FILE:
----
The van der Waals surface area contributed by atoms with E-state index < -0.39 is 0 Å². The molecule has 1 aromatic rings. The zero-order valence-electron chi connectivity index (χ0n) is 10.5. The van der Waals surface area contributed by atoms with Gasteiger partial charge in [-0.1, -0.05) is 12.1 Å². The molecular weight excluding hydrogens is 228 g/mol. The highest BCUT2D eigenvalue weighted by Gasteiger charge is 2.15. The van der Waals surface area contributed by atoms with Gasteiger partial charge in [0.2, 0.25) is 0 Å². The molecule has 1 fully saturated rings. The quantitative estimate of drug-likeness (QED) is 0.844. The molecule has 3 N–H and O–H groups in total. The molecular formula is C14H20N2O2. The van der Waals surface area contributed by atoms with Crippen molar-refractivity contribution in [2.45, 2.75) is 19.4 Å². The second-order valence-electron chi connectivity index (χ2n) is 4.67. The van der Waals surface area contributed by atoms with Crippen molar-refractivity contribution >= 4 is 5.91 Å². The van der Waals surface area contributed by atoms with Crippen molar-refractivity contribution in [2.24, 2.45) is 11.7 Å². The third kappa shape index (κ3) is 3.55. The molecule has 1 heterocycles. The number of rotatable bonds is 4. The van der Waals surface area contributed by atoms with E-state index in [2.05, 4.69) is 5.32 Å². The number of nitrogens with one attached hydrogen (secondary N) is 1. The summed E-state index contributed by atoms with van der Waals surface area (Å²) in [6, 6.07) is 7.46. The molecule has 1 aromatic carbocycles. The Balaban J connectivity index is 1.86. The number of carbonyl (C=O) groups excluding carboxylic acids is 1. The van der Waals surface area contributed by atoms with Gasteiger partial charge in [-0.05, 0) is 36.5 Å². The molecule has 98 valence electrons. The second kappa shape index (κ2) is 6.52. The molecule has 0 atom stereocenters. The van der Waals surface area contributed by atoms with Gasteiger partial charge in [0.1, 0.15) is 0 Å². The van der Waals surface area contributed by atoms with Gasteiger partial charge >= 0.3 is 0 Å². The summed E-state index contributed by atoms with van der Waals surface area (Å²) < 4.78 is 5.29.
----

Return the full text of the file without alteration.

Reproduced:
The van der Waals surface area contributed by atoms with E-state index < -0.39 is 0 Å². The molecule has 1 aromatic rings. The zero-order valence-electron chi connectivity index (χ0n) is 10.5. The van der Waals surface area contributed by atoms with Gasteiger partial charge in [-0.1, -0.05) is 12.1 Å². The molecular weight excluding hydrogens is 228 g/mol. The highest BCUT2D eigenvalue weighted by Gasteiger charge is 2.15. The van der Waals surface area contributed by atoms with Gasteiger partial charge in [0.2, 0.25) is 0 Å². The molecule has 1 fully saturated rings. The quantitative estimate of drug-likeness (QED) is 0.844. The molecule has 3 N–H and O–H groups in total. The molecular formula is C14H20N2O2. The van der Waals surface area contributed by atoms with Crippen molar-refractivity contribution in [2.45, 2.75) is 19.4 Å². The second-order valence-electron chi connectivity index (χ2n) is 4.67. The van der Waals surface area contributed by atoms with Crippen molar-refractivity contribution >= 4 is 5.91 Å². The van der Waals surface area contributed by atoms with Crippen molar-refractivity contribution in [2.24, 2.45) is 11.7 Å². The third kappa shape index (κ3) is 3.55. The molecule has 1 heterocycles. The number of rotatable bonds is 4. The van der Waals surface area contributed by atoms with E-state index in [2.05, 4.69) is 5.32 Å². The number of nitrogens with one attached hydrogen (secondary N) is 1. The summed E-state index contributed by atoms with van der Waals surface area (Å²) in [6, 6.07) is 7.46. The molecule has 1 aromatic carbocycles. The Balaban J connectivity index is 1.86. The number of carbonyl (C=O) groups excluding carboxylic acids is 1. The van der Waals surface area contributed by atoms with Gasteiger partial charge in [-0.05, 0) is 36.5 Å². The molecule has 98 valence electrons. The second kappa shape index (κ2) is 6.52. The molecule has 0 atom stereocenters. The van der Waals surface area contributed by atoms with Gasteiger partial charge in [0.1, 0.15) is 0 Å². The van der Waals surface area contributed by atoms with Gasteiger partial charge >= 0.3 is 0 Å². The summed E-state index contributed by atoms with van der Waals surface area (Å²) < 4.78 is 5.29.